Widely touted as the year of the 'threequel', 2007 was a very interesting year for film. Ostensibly, the critical and commercial troubles of the larger franchise films meant to carry the industry in 2007 might indicate viewer dissatisfaction with the commodification of the supposedly artistic medium of film. We at The Movie Show were not-so-secretly thrilled when reports came in of disappointing secondary market sales on Spider-Man 3. "Hurrah," we exclaimed to ourselves in The Movie Cave, our Movie Show headquarters. "Finally, the people have spoken! No longer will they throw their hard-earned money at this sort of swill!"

However, this year also saw the commercial success of films such as Rush Hour 3, which was the epitome of the formulaic cash-grabbing franchise film,

Ocean's Thirteen, which was also extremely formulaic, though much more enjoyable,

and Transformers, which was not a sequel and which was enjoyable in a bombastic, lick a nine volt battery and throw rocks at windows kind of way, but was also based on a preexisting property and which was also pathologically stupid.

Apparently, the lesson learned is that moviegoers WILL eventually get bored with
something they have seen before...but it may take some time. This paints an interesting picture for the many 'fourquels' headed our way in the not-too-distant future.

Speaking of ranking the many movies I saw this year, I couldn't help but notice the dearth of Five-Star films in 2007. Even my favorite film of the year is one to which I don't feel comfortable giving more than Four-and-a-Half stars. Conversely, there was a disproportionate number of Three-Star films. I suppose 2007 will go down in my book as a year of great cinematic distractions. Great ways to waste a few hours on a lazy Sunday. Ultimately however, 2007 had very few reasons one might have absolutely NEEDED to go to a movie.

Here are ten reasons one might have NEEDED to go see a movie, the ten films I enjoyed the most this year:

1. Juno - When The Movie Show first reported last year that director Jason Reitman's followup to 2005's Thank You for Smoking would be Juno, I remember remarking that it seemed bizarre and slightly masochistic for the filmmaker to follow a movie which humanized a tobacco lobbyist with a comedy about teen pregnancy. However, half an hour into the film I was fully aware that I was watching something special and as I finished the film I immediately knew that Juno would be my favorite of the year. Not because the film is amazing, although it is, but because every element of the film, the script, the direction, the performances, each element compliments every other element of the film and the end product is a movie which fires on every cylinder. It is also interesting that the only criticism negative reviews of the film ever bring up concerns how unrealistic it is for a young woman to be clever or intelligent.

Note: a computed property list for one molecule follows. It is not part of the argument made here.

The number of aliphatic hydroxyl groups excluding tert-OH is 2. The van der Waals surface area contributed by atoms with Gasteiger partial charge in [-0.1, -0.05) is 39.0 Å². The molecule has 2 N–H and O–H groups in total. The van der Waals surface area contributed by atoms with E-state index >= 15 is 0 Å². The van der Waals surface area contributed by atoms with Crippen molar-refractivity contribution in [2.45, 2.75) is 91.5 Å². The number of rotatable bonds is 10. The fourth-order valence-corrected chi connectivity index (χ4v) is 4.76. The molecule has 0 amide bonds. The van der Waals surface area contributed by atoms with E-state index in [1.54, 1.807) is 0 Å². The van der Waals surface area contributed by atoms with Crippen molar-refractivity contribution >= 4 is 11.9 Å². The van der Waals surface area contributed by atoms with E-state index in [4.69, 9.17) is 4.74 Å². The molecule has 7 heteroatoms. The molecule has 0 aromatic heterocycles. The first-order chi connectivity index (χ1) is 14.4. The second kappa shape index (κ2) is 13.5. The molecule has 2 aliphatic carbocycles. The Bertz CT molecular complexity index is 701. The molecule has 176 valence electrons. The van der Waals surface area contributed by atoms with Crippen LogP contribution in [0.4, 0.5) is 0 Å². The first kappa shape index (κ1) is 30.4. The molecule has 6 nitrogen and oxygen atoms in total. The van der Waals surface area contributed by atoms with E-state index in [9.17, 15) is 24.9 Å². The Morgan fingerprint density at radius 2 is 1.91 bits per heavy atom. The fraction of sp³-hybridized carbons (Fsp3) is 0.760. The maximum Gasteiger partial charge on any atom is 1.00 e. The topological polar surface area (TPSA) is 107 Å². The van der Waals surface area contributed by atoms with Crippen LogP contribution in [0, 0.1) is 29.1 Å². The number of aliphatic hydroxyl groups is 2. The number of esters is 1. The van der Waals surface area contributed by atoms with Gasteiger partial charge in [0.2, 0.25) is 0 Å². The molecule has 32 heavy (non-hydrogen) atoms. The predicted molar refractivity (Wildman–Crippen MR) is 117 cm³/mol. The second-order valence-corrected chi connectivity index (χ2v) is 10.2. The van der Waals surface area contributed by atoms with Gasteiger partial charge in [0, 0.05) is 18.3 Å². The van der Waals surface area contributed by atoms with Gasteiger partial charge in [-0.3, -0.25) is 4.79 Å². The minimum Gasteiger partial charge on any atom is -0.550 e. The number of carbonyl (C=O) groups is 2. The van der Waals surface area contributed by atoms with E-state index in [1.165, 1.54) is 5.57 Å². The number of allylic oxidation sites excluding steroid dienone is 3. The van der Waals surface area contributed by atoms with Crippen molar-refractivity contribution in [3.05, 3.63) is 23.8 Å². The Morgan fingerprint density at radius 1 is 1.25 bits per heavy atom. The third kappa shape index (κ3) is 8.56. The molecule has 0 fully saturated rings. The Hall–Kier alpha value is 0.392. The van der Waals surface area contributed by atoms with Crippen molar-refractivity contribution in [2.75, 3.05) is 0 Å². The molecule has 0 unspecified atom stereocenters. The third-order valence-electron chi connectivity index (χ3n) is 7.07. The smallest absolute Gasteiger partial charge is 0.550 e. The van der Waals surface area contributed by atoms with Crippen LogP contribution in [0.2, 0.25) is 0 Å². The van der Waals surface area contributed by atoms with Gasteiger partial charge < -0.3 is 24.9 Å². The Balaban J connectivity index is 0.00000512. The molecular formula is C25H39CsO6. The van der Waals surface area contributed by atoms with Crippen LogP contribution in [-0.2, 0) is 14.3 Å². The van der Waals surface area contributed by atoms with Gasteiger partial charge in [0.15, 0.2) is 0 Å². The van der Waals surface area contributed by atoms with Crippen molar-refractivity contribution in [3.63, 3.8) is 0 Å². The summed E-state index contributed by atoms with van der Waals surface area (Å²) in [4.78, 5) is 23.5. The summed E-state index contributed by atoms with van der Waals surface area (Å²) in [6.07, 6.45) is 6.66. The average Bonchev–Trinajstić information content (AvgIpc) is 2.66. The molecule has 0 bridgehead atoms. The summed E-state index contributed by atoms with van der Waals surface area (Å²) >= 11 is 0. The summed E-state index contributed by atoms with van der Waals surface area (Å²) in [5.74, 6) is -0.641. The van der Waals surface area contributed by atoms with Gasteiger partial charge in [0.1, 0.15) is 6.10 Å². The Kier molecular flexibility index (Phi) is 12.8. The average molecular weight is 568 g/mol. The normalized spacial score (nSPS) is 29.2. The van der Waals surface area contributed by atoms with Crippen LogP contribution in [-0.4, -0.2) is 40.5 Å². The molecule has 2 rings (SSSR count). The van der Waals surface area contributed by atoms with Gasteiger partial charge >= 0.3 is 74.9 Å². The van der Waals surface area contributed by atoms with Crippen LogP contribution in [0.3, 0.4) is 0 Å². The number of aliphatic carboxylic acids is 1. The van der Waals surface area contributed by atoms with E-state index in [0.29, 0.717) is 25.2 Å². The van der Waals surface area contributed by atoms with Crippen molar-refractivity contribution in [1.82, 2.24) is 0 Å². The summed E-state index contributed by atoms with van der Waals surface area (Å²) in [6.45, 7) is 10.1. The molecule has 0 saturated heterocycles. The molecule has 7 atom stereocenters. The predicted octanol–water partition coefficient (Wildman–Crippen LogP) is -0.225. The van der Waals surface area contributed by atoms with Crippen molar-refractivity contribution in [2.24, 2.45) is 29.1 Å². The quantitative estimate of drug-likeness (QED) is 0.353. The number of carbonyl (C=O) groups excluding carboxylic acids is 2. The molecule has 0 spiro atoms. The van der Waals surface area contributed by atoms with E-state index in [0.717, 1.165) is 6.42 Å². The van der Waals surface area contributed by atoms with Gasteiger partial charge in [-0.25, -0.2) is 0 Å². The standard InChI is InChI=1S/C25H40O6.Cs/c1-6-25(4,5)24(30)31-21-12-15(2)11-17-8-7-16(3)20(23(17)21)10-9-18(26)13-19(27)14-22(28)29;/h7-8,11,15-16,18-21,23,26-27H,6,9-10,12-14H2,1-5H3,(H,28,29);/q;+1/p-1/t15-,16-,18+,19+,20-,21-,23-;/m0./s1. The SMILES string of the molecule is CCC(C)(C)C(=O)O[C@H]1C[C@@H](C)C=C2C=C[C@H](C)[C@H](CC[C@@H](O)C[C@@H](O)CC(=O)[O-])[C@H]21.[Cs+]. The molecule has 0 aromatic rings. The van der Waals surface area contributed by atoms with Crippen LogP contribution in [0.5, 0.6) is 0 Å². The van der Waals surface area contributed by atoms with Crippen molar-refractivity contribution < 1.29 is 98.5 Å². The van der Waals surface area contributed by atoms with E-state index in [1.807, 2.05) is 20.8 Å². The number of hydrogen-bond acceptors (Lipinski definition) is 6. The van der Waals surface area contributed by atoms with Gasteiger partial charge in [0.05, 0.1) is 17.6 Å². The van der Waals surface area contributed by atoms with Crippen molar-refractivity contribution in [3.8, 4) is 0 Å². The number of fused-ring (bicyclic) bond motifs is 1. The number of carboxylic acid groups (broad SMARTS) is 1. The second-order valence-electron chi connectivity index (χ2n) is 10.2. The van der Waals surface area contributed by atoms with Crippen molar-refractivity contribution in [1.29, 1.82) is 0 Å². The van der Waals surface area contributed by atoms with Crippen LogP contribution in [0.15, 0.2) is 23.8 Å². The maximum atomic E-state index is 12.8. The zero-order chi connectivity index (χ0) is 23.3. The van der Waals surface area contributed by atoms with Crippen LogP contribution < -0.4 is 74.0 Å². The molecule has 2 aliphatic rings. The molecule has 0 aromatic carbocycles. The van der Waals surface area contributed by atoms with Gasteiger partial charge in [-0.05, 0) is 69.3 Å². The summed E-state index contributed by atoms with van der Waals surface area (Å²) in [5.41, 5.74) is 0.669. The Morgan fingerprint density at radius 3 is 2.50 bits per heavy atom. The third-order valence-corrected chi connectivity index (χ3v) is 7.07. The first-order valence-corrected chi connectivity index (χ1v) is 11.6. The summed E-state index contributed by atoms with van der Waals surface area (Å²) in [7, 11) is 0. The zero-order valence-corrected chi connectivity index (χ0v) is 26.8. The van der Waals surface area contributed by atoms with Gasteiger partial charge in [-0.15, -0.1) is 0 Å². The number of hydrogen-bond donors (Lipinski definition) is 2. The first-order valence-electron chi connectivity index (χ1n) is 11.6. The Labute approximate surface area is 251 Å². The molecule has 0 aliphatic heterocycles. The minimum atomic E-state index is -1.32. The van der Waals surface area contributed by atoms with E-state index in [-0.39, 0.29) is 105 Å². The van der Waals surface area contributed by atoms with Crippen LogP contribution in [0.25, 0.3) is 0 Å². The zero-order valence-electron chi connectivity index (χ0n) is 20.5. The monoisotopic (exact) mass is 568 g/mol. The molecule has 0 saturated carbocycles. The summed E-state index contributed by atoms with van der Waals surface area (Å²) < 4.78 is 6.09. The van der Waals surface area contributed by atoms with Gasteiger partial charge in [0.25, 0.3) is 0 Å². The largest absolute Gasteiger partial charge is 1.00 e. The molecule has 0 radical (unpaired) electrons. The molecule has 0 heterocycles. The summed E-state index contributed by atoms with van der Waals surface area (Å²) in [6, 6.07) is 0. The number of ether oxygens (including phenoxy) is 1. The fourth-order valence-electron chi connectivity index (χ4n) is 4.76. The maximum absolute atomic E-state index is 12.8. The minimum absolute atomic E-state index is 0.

2. The Assassination of Jesse James by the Coward Robert Ford - Though supposedly plagued in postproduction with editing difficulties (Read: issues with executives being unsure how to sell the film to audiences), director Andrew Dominik has crafted a beautiful film exploring both the overwhelming desire for fame and the loneliness that fame creates. Anchored by two of the most spectacular performances this year, Brad Pitt's broken and hollow Jesse James, and Casey Affleck's callow Robert Ford, The Assassination of Jesse James by the Coward Robert Ford's nineteenth century take on the Sword of Damocles myth is required viewing for anyone in this society obsessed with stardom at any cost.

3. Michael Clayton - Sometimes you love a film immediately and other times you leave the theater feeling as though you have seen a decent film and you go about your business making dinner and paying bills and trimming your toenails and it wakes you up in the middle of the night and demands your attention. Michael Clayton woke me up in the middle of the night and forced me to recognize that I had not seen a decent film. I had seen a spectacular film. George Clooney, Tilda Swinton, and first time feature director Tony Gilroy have created a film dealing with the price of a life spent privileging career concerns over personal and even moral concerns.

4. Superbad - I have long found it interesting how homoerotic the teen-sex comedy genre can be. These films so overtly concerned with heteronormativity always include scenes of young men standing around talking about the sexual activities they plan to engage in with various (absent) young women, but rather than engaging in these activites, the young men often spend the bulk of the film conversing with their friends in graphically erotic detail. That is, when they are not getting into naked shenanigans with these same friends. I had given up on the genre ever becoming self aware...until Superbad. All cultures have their own Rites of Passage and for American men the passage into adulthood is marked, more definitively than in any other way, by a young man's first sexual encounter. In a society which so completely rewards and encourages prolonged adolescence, it's no wonder that this passage into a world of adult responsibility is marked by reluctance and trepidation. Superbad concerns two boys both interested in and frightened by the next step of their development into men and the night they spend trying to hang onto their youth before taking that next step.

5. There Will Be Blood - Paul Thomas Anderson, absent from the director's chair since 2002's phenomenal yet commercially unsuccessful Punch-Drunk Love has returned with the story of one man's search for oil and wealth. Built around a staggering performance by Daniel Day Lewis, There Will Be Blood is moody and tense and problematic. But it is also quite beautiful. Check this one out by yourself. The theater will more than likely be empty, but know that it's only because no one else could handle such a complicated film.